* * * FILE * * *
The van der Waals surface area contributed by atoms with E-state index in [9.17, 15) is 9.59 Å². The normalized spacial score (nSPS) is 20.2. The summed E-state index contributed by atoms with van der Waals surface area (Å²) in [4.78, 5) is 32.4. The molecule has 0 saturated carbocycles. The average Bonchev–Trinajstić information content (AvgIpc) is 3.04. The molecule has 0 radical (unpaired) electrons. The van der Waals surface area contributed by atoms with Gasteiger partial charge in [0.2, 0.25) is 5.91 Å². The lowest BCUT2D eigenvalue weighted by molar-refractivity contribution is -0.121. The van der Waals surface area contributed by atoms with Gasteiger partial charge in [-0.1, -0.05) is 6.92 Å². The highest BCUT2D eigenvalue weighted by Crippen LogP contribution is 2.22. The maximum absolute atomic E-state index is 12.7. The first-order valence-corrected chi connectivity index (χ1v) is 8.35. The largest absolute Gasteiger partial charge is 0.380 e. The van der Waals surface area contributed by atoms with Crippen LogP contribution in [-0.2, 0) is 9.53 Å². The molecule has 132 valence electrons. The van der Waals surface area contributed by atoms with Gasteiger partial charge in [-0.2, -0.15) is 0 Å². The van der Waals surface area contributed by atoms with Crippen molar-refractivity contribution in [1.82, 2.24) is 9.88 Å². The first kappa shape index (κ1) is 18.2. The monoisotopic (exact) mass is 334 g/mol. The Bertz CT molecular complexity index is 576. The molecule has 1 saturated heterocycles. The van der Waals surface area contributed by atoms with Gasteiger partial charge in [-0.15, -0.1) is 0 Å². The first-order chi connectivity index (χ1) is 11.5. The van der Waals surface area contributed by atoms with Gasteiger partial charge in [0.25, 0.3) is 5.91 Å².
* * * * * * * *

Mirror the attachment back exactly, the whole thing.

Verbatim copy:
The van der Waals surface area contributed by atoms with E-state index in [9.17, 15) is 9.59 Å². The normalized spacial score (nSPS) is 20.2. The summed E-state index contributed by atoms with van der Waals surface area (Å²) in [4.78, 5) is 32.4. The molecule has 0 saturated carbocycles. The average Bonchev–Trinajstić information content (AvgIpc) is 3.04. The molecule has 0 radical (unpaired) electrons. The van der Waals surface area contributed by atoms with Gasteiger partial charge in [0.2, 0.25) is 5.91 Å². The lowest BCUT2D eigenvalue weighted by molar-refractivity contribution is -0.121. The van der Waals surface area contributed by atoms with Gasteiger partial charge in [-0.1, -0.05) is 6.92 Å². The highest BCUT2D eigenvalue weighted by Crippen LogP contribution is 2.22. The maximum absolute atomic E-state index is 12.7. The first-order valence-corrected chi connectivity index (χ1v) is 8.35. The largest absolute Gasteiger partial charge is 0.380 e. The van der Waals surface area contributed by atoms with Crippen LogP contribution in [-0.2, 0) is 9.53 Å². The molecule has 132 valence electrons. The van der Waals surface area contributed by atoms with Gasteiger partial charge in [-0.2, -0.15) is 0 Å². The van der Waals surface area contributed by atoms with Crippen molar-refractivity contribution in [1.82, 2.24) is 9.88 Å². The first kappa shape index (κ1) is 18.2. The monoisotopic (exact) mass is 334 g/mol. The Bertz CT molecular complexity index is 576. The molecule has 1 saturated heterocycles. The van der Waals surface area contributed by atoms with Gasteiger partial charge in [-0.15, -0.1) is 0 Å². The first-order chi connectivity index (χ1) is 11.5. The van der Waals surface area contributed by atoms with Gasteiger partial charge in [0.25, 0.3) is 5.91 Å².